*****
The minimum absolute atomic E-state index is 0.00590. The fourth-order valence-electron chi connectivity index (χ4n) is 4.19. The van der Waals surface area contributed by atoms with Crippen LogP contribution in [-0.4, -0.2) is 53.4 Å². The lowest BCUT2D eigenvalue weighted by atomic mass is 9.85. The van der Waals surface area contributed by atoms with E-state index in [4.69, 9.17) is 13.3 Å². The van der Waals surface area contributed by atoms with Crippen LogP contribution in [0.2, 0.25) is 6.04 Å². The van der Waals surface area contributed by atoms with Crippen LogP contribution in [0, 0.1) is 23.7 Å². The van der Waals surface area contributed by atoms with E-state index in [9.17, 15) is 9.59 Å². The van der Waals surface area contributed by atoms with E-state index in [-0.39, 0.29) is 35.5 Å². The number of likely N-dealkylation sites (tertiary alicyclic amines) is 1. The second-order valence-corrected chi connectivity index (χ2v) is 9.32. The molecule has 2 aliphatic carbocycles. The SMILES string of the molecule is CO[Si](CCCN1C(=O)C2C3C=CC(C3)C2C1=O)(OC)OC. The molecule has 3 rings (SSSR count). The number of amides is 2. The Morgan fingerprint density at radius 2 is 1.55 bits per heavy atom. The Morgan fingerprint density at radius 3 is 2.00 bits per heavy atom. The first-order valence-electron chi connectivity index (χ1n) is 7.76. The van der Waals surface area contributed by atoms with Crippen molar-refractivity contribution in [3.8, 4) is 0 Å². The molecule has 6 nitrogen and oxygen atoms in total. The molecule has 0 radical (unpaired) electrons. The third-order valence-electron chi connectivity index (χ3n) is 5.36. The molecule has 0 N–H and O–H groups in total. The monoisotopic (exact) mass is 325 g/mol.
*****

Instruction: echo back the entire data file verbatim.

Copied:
The minimum absolute atomic E-state index is 0.00590. The fourth-order valence-electron chi connectivity index (χ4n) is 4.19. The van der Waals surface area contributed by atoms with Crippen LogP contribution in [-0.4, -0.2) is 53.4 Å². The lowest BCUT2D eigenvalue weighted by atomic mass is 9.85. The van der Waals surface area contributed by atoms with E-state index in [4.69, 9.17) is 13.3 Å². The van der Waals surface area contributed by atoms with Crippen LogP contribution in [0.2, 0.25) is 6.04 Å². The van der Waals surface area contributed by atoms with Crippen LogP contribution in [0, 0.1) is 23.7 Å². The van der Waals surface area contributed by atoms with E-state index in [9.17, 15) is 9.59 Å². The van der Waals surface area contributed by atoms with E-state index in [-0.39, 0.29) is 35.5 Å². The number of likely N-dealkylation sites (tertiary alicyclic amines) is 1. The second-order valence-corrected chi connectivity index (χ2v) is 9.32. The molecule has 2 aliphatic carbocycles. The SMILES string of the molecule is CO[Si](CCCN1C(=O)C2C3C=CC(C3)C2C1=O)(OC)OC. The molecule has 3 rings (SSSR count). The number of amides is 2. The Morgan fingerprint density at radius 2 is 1.55 bits per heavy atom. The Morgan fingerprint density at radius 3 is 2.00 bits per heavy atom. The first-order valence-electron chi connectivity index (χ1n) is 7.76. The van der Waals surface area contributed by atoms with Crippen molar-refractivity contribution in [3.8, 4) is 0 Å². The molecule has 6 nitrogen and oxygen atoms in total. The molecule has 0 radical (unpaired) electrons. The third-order valence-electron chi connectivity index (χ3n) is 5.36. The molecule has 0 N–H and O–H groups in total. The monoisotopic (exact) mass is 325 g/mol.